Our time is ripe with iconoclastic movements. Some use religious arguments, others political ones, but they share an emphasis on the image of destruction and a clearcut opposition between friend and foe. This dividing act may be compared with the German Egyptologist Jan Assmann’s notion of “Mosaic distinction”, i.e. the contrast between a true God and false divinities, true religion and false superstitions. Assmann regards this distinction as typical of monotheistic rhetoric and he traces its origin back to the religious revolution brought about by Akhenaten in Egypt in the fourteenth century BCE. Another feature recurring in subsequent monotheisms is the iconoclastic rejection of divine images and the prohibition of image cult. Assmann’s interpretation has been criticized by other specialists, and scholars of Judaic and Islamic culture have argued that their assumed radical aniconism is a modern invention. The lectures will argue, however, that Assmann’s thesis is illuminating for an understanding of Modernism.
A useful and problematic notion in this context is “aniconism”, coined in 1864 by the German archeologist Johannes Adolph Overbeck to characterize the earliest forms of symbolization of the divine among the ancient Greeks. It reveals an oppositional quality, but remains predicated upon a naturalistic understanding of iconic representation. The lectures will draw attention to the role of materials and imaginative perception in techniques of presentification of the divine, first in ancient societies, then in Jean Frédéric Bernard’s and Bernard Picart’s Religious Ceremonies and Customs of All the Peoples of the World (1723-1737), and finally in the work of primitivist artists such as Paul Gauguin and Isamu Noguchi. The religious sources and metaphysical claims of abstractionism will be examined in the art and writing of the American painter Ad Reinhardt, and the continuing allure of the tabula rasa ideal will be observed in the discourse of “creative destruction”.
Dario Gamboni received his Ph.D degree in Art History from the University of Lausanne in 1989, took up faculty positions consecutively at Université Lumière Lyon II, Case Western Reserve University, and the University of Amsterdam, and has worked as a full professor of Art History at the University of Geneva from 2004 to 2020. From 1993 to 1998, he was a member of the Institut Universitaire de France, Paris. He has received research fellowships from a number of institutions, including the Center for Advanced Study in the Visual Arts (CASVA), National Gallery of Art, Washington, D.C., the Henry Moore Institute in Leeds, and the Getty Research Institute, Los Angeles. Moreover, he also serves or has served on the editorial boards of several journals, such as Res: Journal of Anthropology and Aesthetics, Art History, as well as Word and Image.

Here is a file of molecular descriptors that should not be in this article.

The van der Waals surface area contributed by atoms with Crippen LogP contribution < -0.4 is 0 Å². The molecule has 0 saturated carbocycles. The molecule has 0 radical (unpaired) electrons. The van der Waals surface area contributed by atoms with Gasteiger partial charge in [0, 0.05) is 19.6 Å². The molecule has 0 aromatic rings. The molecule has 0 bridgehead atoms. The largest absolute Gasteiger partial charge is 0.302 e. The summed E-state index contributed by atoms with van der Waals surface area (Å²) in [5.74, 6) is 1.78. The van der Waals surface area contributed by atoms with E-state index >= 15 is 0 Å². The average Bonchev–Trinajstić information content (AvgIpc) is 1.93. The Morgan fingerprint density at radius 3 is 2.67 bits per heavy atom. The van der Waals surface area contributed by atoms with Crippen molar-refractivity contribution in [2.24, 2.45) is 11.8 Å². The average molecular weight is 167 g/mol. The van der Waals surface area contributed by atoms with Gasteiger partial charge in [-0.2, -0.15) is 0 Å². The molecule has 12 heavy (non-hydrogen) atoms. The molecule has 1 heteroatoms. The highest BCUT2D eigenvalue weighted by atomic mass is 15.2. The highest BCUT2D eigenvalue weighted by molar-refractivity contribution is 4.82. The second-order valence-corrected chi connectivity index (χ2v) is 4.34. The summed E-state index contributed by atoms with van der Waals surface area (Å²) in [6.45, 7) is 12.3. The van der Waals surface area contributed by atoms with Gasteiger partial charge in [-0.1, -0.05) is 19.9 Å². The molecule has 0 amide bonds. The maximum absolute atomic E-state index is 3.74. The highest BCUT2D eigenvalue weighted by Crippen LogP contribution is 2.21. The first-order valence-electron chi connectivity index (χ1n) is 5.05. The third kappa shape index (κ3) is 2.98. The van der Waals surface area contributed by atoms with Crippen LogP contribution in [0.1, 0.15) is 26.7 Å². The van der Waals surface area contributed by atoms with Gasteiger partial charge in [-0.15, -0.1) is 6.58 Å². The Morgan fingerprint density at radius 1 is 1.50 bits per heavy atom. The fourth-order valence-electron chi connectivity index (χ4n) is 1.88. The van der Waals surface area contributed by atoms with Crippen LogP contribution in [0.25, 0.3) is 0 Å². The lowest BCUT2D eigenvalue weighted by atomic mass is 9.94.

Gamboni’s research interests lie in a variety of fields, including the relationships between art andliterature, religious art, modern iconoclasm, the meaning and reception of images, museum and collecting history, etc. Some of his major publications are: The Brush and the Pen: Odilon Redon and Literature, The Destruction of Art: Iconoclasm and Vandalism since the French Revolution, Potential Images: Ambiguity and Indeterminacy in Modern Art, Paul Gauguin: The Mysterious Centre of Thought, and The Museum as Experience: An Email Odyssey through Artists’ and Collectors’ Museums.
Furthermore, Gamboni is also actively engaged in the curating of exhibitions, including of contemporary art. In 2006, he was awarded the Meret Oppenheim Prize, the most prestigiousprize in the field of contemporary art in Switzerland. Since 1985, he has co-organized a series of art exhibitions, notably Louis Rivier (1885-1963) et la peinture religieuse en Suisse romande (Musée cantonal des Beaux-Arts, Lausanne, and Kunszmuseum Luzern, 1985), Iconoclash: Beyond the Image Wars in Science, Religion and Art (ZKM-Center for Art and Media, Karlsruhe, 2002), and Une image peut en cacher une autre. Arcimboldo – Dalí – Raetz (Galeries nationales du Grand Palais, Paris, 2009).The “Mosaic Distinction” and Modernism.................................................................
Guest Speakers: Wang Yudong, Wan Muchun, Yan Haiying, Zhuge yi
Zoom Meeting ID: 646 4105 9945
Meeting Passcode: 123456
The twenty-first century is rich in iconoclastic movements. The one associated with Islamist extremism, which targeted ancient graves and monuments, justified its actions by reference to religious condemnations of idolatry. The one launched against nineteenth- and twentieth- century statues by activists protesting against racism and discrimination emphasizes political motives, linked to the lives of the persons honored by the monuments and the function of their commemoration. While these two movements differ in many respects, they also share common aspects. One is the importance of the images of destruction they produce and disseminate, which equals or outweighs the role of the destructions themselves. Another one is the diametral opposition they set up between the values they defend and those attributed to their targets and foes, a line dividing the world between black and white. This dividing act can be compared to what the German Egyptologist Jan Assmann called the “Mosaic distinction”, i.e. the contrast between a true God and false divinities, a true religion and false superstitions, which Assmann considered characteristic of monotheistic rhetoric and of which he found a prototypical instance in the cult of Aten introduced in Egypt by Pharaoh Akhenaten in the fourteenth century BCE. A feature of this revolution recurring in subsequent monotheisms is the iconoclastic rejection of divine images and the prohibition of image cult.